Summer has finally arrived and our summer camp is in full swing. We have enjoyed fun field trips, water play days and hands on activities including animal adventures, science experiments and more. There have been several new faces in our school as well. It is always nice to welcome new friends to Chesterbrook Academy! Now is the best time to refer a guest to our school and to take advantage of the Parent Referral tuition discount. This incentive offers $500 off tuition to current families who refer a new student to our school.
We would like to remind our families that the new tuition rates are effective beginning June 29th, 2015. If you need a copy of the fee schedule, please stop by the front desk for more information. Fall registration fees are also now due for the new 2015 – 1016 school year, unless you paid during the early bird registration in March.
During the summer months, the children will spend time outside each day. Please be aware of the following precautions to keep your child safe at school:
- Apply sunscreen to your child’s skin each morning. If you would like to have sunscreen reapplied for the afternoon, it may be brought to school (authorization form must be filled out by parent).
- Children should wear close toe shoes at school to protect them from falls or injuries.
- Notify your child’s teacher of any allergens to insect bites or bee stings.
We provide water throughout the day and when the children are outside on the playground. The heat index is monitored daily as well to limit the children’s exposure to the elements.
Fun Ways to Keep Your Child
Engaged in Learning this Summer
Summer offers unique opportunities for children to learn through fun, multi-sensory experiences. Our teachers continue to use our Links to Learning curriculum to help children develop new skills throughout the summer.
Here are some examples of types of activities we will be doing this summer, as well as ideas for you and your child to do at home.
In the classroom: Our teachers provide numerous opportunities for multi-sensory exploration. Infants spend tummy time in the grass, splash their hands at the water table and feel and taste summer fruits.
At home: Fill a small bowl with water and place it in front of your child. Allow him to splash his hands in the water. Practice hand-eye coordination and fine motor skill development by adding toys and encouraging your child to retrieve them.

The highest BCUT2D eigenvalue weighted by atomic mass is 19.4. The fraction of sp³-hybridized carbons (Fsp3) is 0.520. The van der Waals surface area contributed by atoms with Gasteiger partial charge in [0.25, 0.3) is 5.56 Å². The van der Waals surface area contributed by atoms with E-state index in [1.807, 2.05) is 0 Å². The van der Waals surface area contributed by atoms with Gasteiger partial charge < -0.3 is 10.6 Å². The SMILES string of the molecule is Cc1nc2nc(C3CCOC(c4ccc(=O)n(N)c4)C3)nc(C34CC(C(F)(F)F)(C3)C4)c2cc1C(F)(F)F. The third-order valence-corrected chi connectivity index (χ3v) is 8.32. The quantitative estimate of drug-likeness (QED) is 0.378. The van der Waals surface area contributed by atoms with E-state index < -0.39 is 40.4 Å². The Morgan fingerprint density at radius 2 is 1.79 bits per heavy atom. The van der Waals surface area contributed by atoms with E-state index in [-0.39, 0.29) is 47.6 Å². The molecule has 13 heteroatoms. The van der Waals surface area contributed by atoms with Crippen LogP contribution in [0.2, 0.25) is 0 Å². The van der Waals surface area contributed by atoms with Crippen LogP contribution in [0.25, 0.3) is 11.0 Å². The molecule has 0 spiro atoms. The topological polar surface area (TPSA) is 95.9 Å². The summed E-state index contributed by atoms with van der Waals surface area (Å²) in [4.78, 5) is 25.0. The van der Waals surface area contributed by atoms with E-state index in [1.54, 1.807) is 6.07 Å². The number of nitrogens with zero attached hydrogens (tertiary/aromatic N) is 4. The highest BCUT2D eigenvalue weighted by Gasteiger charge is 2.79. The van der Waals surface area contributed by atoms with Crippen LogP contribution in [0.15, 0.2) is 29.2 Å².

TODDLERS (ages 1-2):
In the classroom: In the toddler years, children begin to play together with their peers. They practice sharing toys and cooperating in learning centers. Research shows that by nurturing connections with others, toddlers learn how to form friendships, communicate their emotions and deal with challenges.
At home: Encourage sharing skills by taking turns blowing bubbles with your child, doing the Hokey Pokey, or drawing pictures using sidewalk chalk.
BEGINNERS (ages 2-3):
In the classroom: Our Beginner students use math and science while participating in fun outdoor activities. For instance, they predict and test the buoyancy of toys at the water table, and count how many will float and how many will sink.
At home: During bath time or in a baby pool, continue the exploration of what sinks and what floats. Bring a small assortment of toys and ask your child to guess which items will sink or float.
INTERMEDIATES (ages 3-4):
In the classroom: Intermediates take advantage of the warm summer weather by strengthening their gross motor skills. They practice pedaling on a tricycle, throwing and catching balls, playing hopscotch and walking on balance boards.
At home: Play follow the leader around your neighborhood or at a nearby park. Have your child try skipping, galloping, hopping, marching and jogging.
PRE-K/PRE-K 2 (ages 4-5):
In the classroom: Teachers make reading and writing more engaging and fun by moving learning outdoors. For example, our older preschoolers go on a nature walk, write about their experience in their journals, and share their journal entries with the class.
At home: Increase your child’s interest in writing by bringing various writing materials outside, such as crayons and paper or colored sidewalk chalk. Ask your child to draw and label what he sees.
During the summer months, we provide many opportunities for students to explore their interests, learn to their full potential, and express themselves creatively. These hands-on experiences lead to growth in all areas of development as children transition into elementary school and beyond.
– Lauren Starnes, PhD – Director of Early Childhood Education